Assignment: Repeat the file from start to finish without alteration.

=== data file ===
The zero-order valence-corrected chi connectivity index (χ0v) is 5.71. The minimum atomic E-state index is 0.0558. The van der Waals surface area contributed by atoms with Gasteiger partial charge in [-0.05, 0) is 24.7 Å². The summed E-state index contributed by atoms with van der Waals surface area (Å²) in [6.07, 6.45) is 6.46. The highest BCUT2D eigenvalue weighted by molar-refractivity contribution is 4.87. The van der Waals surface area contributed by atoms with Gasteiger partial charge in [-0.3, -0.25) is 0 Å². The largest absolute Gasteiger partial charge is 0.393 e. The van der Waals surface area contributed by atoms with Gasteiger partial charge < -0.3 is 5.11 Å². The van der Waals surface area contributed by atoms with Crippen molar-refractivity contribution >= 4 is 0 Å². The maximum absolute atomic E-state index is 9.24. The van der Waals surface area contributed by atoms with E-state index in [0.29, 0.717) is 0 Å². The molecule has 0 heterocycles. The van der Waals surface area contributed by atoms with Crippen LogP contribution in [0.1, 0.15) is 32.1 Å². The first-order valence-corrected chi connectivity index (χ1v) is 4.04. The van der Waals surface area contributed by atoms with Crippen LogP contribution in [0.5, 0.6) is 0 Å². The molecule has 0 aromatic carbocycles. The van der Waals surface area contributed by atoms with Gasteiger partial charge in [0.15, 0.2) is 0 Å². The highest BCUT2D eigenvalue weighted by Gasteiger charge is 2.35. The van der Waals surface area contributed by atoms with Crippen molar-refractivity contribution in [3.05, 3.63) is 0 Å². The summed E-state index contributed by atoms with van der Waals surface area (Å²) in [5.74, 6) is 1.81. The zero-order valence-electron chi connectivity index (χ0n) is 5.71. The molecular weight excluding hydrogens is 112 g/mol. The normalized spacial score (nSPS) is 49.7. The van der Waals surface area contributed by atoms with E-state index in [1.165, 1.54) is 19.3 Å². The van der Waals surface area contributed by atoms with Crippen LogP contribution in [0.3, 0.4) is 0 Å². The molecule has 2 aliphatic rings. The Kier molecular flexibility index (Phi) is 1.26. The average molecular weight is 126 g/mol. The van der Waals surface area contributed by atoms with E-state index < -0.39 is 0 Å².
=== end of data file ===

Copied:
The zero-order valence-corrected chi connectivity index (χ0v) is 5.71. The minimum atomic E-state index is 0.0558. The van der Waals surface area contributed by atoms with Gasteiger partial charge in [-0.05, 0) is 24.7 Å². The summed E-state index contributed by atoms with van der Waals surface area (Å²) in [6.07, 6.45) is 6.46. The highest BCUT2D eigenvalue weighted by molar-refractivity contribution is 4.87. The van der Waals surface area contributed by atoms with Gasteiger partial charge in [-0.3, -0.25) is 0 Å². The largest absolute Gasteiger partial charge is 0.393 e. The van der Waals surface area contributed by atoms with Gasteiger partial charge < -0.3 is 5.11 Å². The van der Waals surface area contributed by atoms with Crippen molar-refractivity contribution >= 4 is 0 Å². The maximum absolute atomic E-state index is 9.24. The van der Waals surface area contributed by atoms with E-state index in [0.29, 0.717) is 0 Å². The molecule has 0 heterocycles. The van der Waals surface area contributed by atoms with Crippen LogP contribution in [0.1, 0.15) is 32.1 Å². The first-order valence-corrected chi connectivity index (χ1v) is 4.04. The van der Waals surface area contributed by atoms with Crippen LogP contribution in [0.5, 0.6) is 0 Å². The molecule has 0 aromatic carbocycles. The van der Waals surface area contributed by atoms with Gasteiger partial charge in [0.15, 0.2) is 0 Å². The highest BCUT2D eigenvalue weighted by Gasteiger charge is 2.35. The van der Waals surface area contributed by atoms with Crippen molar-refractivity contribution in [3.05, 3.63) is 0 Å². The summed E-state index contributed by atoms with van der Waals surface area (Å²) in [5.74, 6) is 1.81. The zero-order valence-electron chi connectivity index (χ0n) is 5.71. The molecular weight excluding hydrogens is 112 g/mol. The normalized spacial score (nSPS) is 49.7. The van der Waals surface area contributed by atoms with E-state index in [1.165, 1.54) is 19.3 Å². The van der Waals surface area contributed by atoms with Crippen LogP contribution in [0.3, 0.4) is 0 Å². The molecule has 2 aliphatic rings. The Kier molecular flexibility index (Phi) is 1.26. The average molecular weight is 126 g/mol. The van der Waals surface area contributed by atoms with E-state index < -0.39 is 0 Å².